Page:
The Austrian Federal Government agreed in its 2013-2018 work programme, on the implementation of a nationwide ban on speculative financial transactions for the Federation, the Austrian Federal States, Austrian Municipalities, and other public bodies. The Federal Government has just announced that the Federation and the Federal States reached the agreement that a uniform nationwide ban on speculative financial transactions would be implemented soon.
Financial scandals caused call for statutory provisions
Since about the year 2000, the number (and amount) of financial transactions such as derivative transactions (eg swaps, options) and investments in various "exotic" currencies entered into by Austrian public bodies, increased drastically. While some of these transactions were entered into for the purpose of hedging underlying financial liabilities (eg interest rate swaps hedging interest payment obligations), others contained speculative elements and aimed to generate additional profits.
A number of Austrian Municipalities and Federal States were heavily engaged in such financial transactions. Due to the global financial crisis beginning in 2008, public bodies incurred significant financial losses. Finally, from 2012 onwards, many of these financial losses became known to the wider public. This caused public and political outrage over the use of tax payers' money for speculative financial transactions.
Thus, the Austrian Government agreed to implement a nationwide ban on speculative financial transactions and agreed on binding guidelines for risk-averse financial management by public bodies, in the Austrian Stability Programme for the years 2012–2017, and in its 2013-2018 work programme. In 2013 the plan to include the principle of risk-averse financial management by public bodies into Austrian financial constitutional law failed due to the lack of the necessary two-thirds constitutional majority in the Austrian Parliament. However, almost all Federal States enacted statutory provisions addressing risk-averse financial management. While some laws set forth comprehensive guidelines and prohibitions, others only laid down the vague principle of risk-averse financial management. The Federation issued an internal directive for the conclusion of financial transactions.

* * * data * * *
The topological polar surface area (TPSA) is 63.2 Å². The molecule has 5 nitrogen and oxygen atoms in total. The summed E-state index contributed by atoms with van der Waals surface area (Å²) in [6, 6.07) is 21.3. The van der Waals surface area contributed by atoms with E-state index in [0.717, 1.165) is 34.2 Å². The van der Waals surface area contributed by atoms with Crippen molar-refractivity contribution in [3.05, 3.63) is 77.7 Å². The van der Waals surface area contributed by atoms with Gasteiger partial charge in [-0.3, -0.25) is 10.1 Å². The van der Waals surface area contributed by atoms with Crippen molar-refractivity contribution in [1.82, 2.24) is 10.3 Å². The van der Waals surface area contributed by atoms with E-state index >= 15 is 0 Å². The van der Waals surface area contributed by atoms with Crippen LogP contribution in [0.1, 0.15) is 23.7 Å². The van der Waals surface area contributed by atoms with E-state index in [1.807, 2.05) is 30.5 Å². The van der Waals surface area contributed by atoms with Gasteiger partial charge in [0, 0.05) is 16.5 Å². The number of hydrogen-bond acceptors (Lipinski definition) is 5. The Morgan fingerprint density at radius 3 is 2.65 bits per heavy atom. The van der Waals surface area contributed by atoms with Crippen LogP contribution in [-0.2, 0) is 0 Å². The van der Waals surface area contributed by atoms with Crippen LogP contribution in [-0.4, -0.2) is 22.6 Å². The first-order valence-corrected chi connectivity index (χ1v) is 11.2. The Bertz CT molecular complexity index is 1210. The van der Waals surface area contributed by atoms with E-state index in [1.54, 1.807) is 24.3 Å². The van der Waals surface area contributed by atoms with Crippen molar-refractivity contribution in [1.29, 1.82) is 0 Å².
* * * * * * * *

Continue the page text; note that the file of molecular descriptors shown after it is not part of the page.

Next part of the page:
Upcoming: Nationwide ban on speculative financial transactions for public bodies
In November 2016 the Federation, the Federal States and the Austrian Municipalities entered into an agreement on the allocation of financial resources (essentially, the allocation of tax revenues). Part of this agreement is the implementation of a uniform, nationwide ban on speculative financial transactions for public bodies as well as certain liability caps for the issuance of, inter alia, guarantees and sureties by public bodies. Since the draft of the proposed legislation has not yet been published, no further details are known. However, comparable statutory provisions on Federal State law level indicate that, in particular, the following issues will have to be addressed:
- As the first attempt in 2013 failed due to the lack of the necessary two-thirds constitutional majority, the Government will probably not implement the ban on a constitutional level.